Seth Gordon (sethg_prime) wrote in little_details,
Seth Gordon
sethg_prime
little_details

stroke leading to Capgras (“impostor”) delusion

Setting: [Alternate universe version of] present-day northeastern United States

A character in my WIP is a sixty-something-year-old woman who gets a right-hemisphere stroke leading to the Capgras delusion (she believes that her loved ones have been replaced by impostors). Her relatives want to believe that after a year or so of rehab, this woman will not just get over that specific delusion, but be able to resume the work and family responsibilities she had before the stroke. Her nephew, a neurologist, could spin a plausible-to-a-layman story about how this might happen, but in his heart he knows that his aunt’s mental disability is permanent; she might recover enough to feed and dress herself and so forth, but never enough that, for example, she could be trusted to manage someone else’s investments.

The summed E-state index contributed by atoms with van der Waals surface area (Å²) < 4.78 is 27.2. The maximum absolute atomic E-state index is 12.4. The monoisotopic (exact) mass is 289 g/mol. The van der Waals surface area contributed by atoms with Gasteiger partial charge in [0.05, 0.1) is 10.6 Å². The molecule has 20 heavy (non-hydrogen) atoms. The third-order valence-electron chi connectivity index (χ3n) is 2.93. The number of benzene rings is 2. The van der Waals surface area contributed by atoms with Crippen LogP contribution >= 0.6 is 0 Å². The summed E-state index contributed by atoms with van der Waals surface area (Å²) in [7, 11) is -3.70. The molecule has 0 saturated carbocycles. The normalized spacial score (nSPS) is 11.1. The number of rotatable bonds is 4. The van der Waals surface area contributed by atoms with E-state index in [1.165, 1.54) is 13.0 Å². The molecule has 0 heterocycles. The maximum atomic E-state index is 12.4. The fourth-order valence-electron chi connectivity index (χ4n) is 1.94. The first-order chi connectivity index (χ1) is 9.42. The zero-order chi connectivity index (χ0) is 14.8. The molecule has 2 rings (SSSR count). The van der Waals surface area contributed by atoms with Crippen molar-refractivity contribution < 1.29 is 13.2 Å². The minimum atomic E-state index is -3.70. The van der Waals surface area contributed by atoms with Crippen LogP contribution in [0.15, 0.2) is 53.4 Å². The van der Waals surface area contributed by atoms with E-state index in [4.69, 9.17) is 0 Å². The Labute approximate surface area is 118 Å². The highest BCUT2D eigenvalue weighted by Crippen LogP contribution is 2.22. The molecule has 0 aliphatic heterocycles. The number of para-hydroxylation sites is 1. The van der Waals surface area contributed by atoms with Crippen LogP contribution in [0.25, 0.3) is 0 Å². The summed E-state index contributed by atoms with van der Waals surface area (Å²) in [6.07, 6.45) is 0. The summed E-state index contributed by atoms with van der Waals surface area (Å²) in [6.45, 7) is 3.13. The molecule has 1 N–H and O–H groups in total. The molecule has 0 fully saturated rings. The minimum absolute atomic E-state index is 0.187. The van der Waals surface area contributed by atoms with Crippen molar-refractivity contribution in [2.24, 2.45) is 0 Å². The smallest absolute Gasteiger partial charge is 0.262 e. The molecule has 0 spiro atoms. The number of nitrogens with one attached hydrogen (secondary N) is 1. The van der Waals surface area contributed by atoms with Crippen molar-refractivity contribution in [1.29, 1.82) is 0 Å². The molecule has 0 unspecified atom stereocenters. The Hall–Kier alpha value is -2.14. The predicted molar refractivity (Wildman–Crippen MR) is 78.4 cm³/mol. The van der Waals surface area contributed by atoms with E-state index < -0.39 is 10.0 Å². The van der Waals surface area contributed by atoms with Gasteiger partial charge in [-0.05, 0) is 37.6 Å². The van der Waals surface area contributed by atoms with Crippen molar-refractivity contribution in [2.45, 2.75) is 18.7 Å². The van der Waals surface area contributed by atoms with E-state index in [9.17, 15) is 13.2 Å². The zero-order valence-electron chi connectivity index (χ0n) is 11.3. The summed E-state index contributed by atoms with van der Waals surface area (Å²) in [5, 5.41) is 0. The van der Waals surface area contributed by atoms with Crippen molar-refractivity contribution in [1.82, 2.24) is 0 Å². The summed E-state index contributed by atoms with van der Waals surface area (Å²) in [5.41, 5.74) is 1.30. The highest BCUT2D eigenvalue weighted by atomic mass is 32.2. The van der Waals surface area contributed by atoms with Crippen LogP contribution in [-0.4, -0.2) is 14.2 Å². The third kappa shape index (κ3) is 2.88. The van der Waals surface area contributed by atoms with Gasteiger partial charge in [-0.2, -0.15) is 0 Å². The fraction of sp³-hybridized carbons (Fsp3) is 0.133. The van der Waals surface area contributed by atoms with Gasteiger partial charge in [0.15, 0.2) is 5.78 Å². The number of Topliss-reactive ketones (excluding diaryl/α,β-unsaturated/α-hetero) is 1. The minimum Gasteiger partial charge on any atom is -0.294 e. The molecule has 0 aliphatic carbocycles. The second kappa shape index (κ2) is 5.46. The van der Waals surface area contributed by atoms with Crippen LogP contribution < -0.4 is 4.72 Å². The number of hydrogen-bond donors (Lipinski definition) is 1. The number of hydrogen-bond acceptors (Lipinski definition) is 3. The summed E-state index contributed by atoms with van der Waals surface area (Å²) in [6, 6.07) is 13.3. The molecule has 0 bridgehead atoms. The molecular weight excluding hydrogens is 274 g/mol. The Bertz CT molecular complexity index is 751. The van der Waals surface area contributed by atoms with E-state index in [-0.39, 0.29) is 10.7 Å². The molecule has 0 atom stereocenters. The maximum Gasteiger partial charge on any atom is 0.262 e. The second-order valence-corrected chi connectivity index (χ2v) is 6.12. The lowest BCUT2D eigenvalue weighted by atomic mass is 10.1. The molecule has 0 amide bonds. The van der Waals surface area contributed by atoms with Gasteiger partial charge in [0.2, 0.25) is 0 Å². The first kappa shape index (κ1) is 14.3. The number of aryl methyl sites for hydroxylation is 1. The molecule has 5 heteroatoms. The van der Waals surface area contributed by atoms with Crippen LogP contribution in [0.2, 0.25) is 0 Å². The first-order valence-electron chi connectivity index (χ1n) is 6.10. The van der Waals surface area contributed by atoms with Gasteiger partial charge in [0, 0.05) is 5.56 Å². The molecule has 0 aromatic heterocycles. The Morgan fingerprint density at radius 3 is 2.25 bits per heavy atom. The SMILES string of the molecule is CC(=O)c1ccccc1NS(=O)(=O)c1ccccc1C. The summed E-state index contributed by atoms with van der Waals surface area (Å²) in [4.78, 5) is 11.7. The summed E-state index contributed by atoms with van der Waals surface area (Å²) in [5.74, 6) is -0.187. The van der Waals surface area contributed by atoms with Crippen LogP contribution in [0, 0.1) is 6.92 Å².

I know that brain damage is not tidy enough to give someone one particular picturesque syndrome and leave everything else alone, so I would like to know what other physical/mental/emotional changes someone with this level of dysfunction might have, and how much they would be alleviated after a few weeks or a few months of treatment. Also, I would like to know roughly what the “yes she can recover” and “no this is permanent” arguments would look like. (Imagine a court hearing with duelling expert witnesses.)

I have Googled terms like “Capgras syndrome prognosis” and “right hemisphere stroke prognosis” and the main things that I learned were (a) lots of things can cause the Capgras delusion, and (b) the effects and prognoses for strokes can be all over the map. I found the NIH Stroke Scale and similar metrics, but it looks like when people talk about how those metrics correlate with prognosis, they are talking about prognosis over a term of a few months rather than years.

Thanks in advance.
Tags: ~medicine: illnesses to order, ~psychology & psychiatry (misc)
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